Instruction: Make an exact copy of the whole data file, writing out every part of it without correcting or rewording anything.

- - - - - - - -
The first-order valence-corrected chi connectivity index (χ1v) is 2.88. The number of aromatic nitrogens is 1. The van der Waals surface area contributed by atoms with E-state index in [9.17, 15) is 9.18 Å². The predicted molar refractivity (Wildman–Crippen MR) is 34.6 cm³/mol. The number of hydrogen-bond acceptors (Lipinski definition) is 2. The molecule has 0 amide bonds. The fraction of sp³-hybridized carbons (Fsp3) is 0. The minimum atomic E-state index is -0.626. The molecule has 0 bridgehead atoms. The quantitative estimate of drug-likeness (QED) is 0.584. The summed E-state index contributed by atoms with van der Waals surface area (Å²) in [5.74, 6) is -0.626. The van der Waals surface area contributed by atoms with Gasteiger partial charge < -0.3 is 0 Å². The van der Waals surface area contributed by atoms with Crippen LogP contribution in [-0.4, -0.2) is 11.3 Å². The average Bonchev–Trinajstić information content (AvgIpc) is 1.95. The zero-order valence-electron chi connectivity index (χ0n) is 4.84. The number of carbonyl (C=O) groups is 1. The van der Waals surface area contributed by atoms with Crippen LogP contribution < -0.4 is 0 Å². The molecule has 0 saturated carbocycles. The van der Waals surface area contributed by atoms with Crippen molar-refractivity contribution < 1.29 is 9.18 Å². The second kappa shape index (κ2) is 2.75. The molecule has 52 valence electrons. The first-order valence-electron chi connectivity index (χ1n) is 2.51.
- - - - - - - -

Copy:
The first-order valence-corrected chi connectivity index (χ1v) is 2.88. The number of aromatic nitrogens is 1. The van der Waals surface area contributed by atoms with E-state index in [9.17, 15) is 9.18 Å². The predicted molar refractivity (Wildman–Crippen MR) is 34.6 cm³/mol. The number of hydrogen-bond acceptors (Lipinski definition) is 2. The molecule has 0 amide bonds. The fraction of sp³-hybridized carbons (Fsp3) is 0. The minimum atomic E-state index is -0.626. The molecule has 0 bridgehead atoms. The quantitative estimate of drug-likeness (QED) is 0.584. The summed E-state index contributed by atoms with van der Waals surface area (Å²) in [5.74, 6) is -0.626. The van der Waals surface area contributed by atoms with Gasteiger partial charge < -0.3 is 0 Å². The van der Waals surface area contributed by atoms with Crippen LogP contribution in [-0.4, -0.2) is 11.3 Å². The average Bonchev–Trinajstić information content (AvgIpc) is 1.95. The zero-order valence-electron chi connectivity index (χ0n) is 4.84. The number of carbonyl (C=O) groups is 1. The van der Waals surface area contributed by atoms with Crippen LogP contribution < -0.4 is 0 Å². The molecule has 0 saturated carbocycles. The van der Waals surface area contributed by atoms with Crippen molar-refractivity contribution < 1.29 is 9.18 Å². The second kappa shape index (κ2) is 2.75. The molecule has 52 valence electrons. The first-order valence-electron chi connectivity index (χ1n) is 2.51.